Childhood Cancers: Research — [David Mundell in the Chair]

Part of the debate – in Westminster Hall at 5:12 pm on 7th December 2020.

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Photo of Greg Smith Greg Smith Conservative, Buckingham 5:12 pm, 7th December 2020

When the Paul family in my constituency were told of their four-year-old daughter Georgia’s cancer diagnosis, their immediate reaction was not one of shock but of, “We can fight this; she is tough.” To then discover that there was absolutely no treatment was simply devastating for the family. Georgia had been diagnosed with DIPG—a brain tumour. She was enrolled on a trial, but it became clear that there was no chance of saving her. No matter what angle the family approached it from, DIPG is universally fatal, as we have heard already. No child has ever survived it.

DIPG remains the most fatal of all childhood brain cancers, and I fear that is in part due to a lack of funding for research. In seven short months, Georgia went from a happy, active and engaged little girl who loved life to losing her ability to walk, talk or swallow. The 28th November just gone marked exactly two years since Georgia died in her family’s arms, leaving them absolutely heartbroken.

Another constituent, Sue Farrington Smith, lost her beloved niece, Alison Phelan, to a brain stem glioma tumour in 2001, three weeks before her eighth birthday and 10 months after diagnosis. Sue went on to establish Brain Tumour Research, an umbrella group of 22 brain tumour charities that have campaigned to move the dial on funding for brain tumour research. Their campaign led to the establishment of the 2016 task group on research, and they are now working with the Government to see how the £40 million Tessa Jowell fund is spent.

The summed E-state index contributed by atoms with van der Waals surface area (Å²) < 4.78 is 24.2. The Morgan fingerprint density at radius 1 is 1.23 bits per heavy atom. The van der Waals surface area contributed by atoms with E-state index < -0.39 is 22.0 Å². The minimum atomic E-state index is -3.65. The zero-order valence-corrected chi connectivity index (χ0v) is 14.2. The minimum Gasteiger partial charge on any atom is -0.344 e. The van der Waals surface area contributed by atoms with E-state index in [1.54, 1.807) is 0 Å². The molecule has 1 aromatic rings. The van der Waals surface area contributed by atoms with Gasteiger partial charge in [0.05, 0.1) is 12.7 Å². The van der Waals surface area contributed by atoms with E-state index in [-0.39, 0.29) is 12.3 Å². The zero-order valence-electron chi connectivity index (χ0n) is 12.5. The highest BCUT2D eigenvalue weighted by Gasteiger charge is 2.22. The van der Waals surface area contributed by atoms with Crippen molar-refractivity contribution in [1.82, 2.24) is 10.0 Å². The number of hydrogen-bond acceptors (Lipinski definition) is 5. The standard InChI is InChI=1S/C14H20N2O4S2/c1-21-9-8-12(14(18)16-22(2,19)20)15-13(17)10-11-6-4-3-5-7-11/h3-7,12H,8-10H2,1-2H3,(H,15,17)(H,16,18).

The good news is that, in the past 50 years, there have been dramatic improvements in treating childhood brain tumours. Historically, 75% of children affected sadly died, but now 75% survive. That proves what research can do. In about 70% of cases, radiotherapy, which is the only treatment currently offered to DIPG patients, does shrink the tumour, which allows for a few months of normal life before it returns. Georgia, who I spoke of earlier, was one of the unlucky ones for whom radiotherapy did nothing.

I welcome the fact that improving cancer outcomes, including for children, is a major priority for the Government. I support the £1.2 billion that the Government have put into the cancer drugs fund, which has helped 95,000 people, including children, to access the latest and most innovative cancer care drugs. We have to recognise, however, that in the UK only 20.8% of childhood cancer research is Government-funded, and the rest of the funding comes from charities, the fundraising for many of which has been severely hampered by covid.

Let us commit to providing that new research funding for childhood cancers and ensure that a legal proportion of other funding must be used for childhood cancer research to adequately balance the years of life lost against the relative rarity of conditions. This is about the children who will be diagnosed in the future and who will face the same dreadful, awful news that Georgia and her family did. That will happen year after year, unless funding is allocated to research.